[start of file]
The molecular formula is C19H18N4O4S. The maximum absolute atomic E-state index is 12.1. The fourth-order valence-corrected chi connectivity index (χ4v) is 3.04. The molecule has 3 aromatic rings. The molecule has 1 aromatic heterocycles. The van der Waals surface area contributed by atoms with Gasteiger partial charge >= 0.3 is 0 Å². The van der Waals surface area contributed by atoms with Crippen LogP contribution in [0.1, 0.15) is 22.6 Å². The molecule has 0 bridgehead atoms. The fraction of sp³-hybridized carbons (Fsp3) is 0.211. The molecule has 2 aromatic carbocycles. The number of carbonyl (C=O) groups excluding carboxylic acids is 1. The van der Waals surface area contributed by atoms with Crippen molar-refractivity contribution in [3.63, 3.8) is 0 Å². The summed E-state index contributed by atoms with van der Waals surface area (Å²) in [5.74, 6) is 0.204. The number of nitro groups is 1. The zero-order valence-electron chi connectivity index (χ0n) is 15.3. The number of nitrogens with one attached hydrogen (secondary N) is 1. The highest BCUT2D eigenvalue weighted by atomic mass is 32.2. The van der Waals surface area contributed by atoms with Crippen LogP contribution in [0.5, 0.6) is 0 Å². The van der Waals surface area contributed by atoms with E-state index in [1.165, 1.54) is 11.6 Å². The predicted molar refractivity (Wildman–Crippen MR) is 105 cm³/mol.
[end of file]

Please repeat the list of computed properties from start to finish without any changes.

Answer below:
The molecular formula is C19H18N4O4S. The maximum absolute atomic E-state index is 12.1. The fourth-order valence-corrected chi connectivity index (χ4v) is 3.04. The molecule has 3 aromatic rings. The molecule has 1 aromatic heterocycles. The van der Waals surface area contributed by atoms with Gasteiger partial charge >= 0.3 is 0 Å². The van der Waals surface area contributed by atoms with Crippen LogP contribution in [0.1, 0.15) is 22.6 Å². The molecule has 0 bridgehead atoms. The fraction of sp³-hybridized carbons (Fsp3) is 0.211. The molecule has 2 aromatic carbocycles. The number of carbonyl (C=O) groups excluding carboxylic acids is 1. The van der Waals surface area contributed by atoms with Crippen molar-refractivity contribution in [3.63, 3.8) is 0 Å². The summed E-state index contributed by atoms with van der Waals surface area (Å²) in [5.74, 6) is 0.204. The number of nitro groups is 1. The zero-order valence-electron chi connectivity index (χ0n) is 15.3. The number of nitrogens with one attached hydrogen (secondary N) is 1. The highest BCUT2D eigenvalue weighted by atomic mass is 32.2. The van der Waals surface area contributed by atoms with Crippen LogP contribution in [0.5, 0.6) is 0 Å². The van der Waals surface area contributed by atoms with E-state index in [1.165, 1.54) is 11.6 Å². The predicted molar refractivity (Wildman–Crippen MR) is 105 cm³/mol.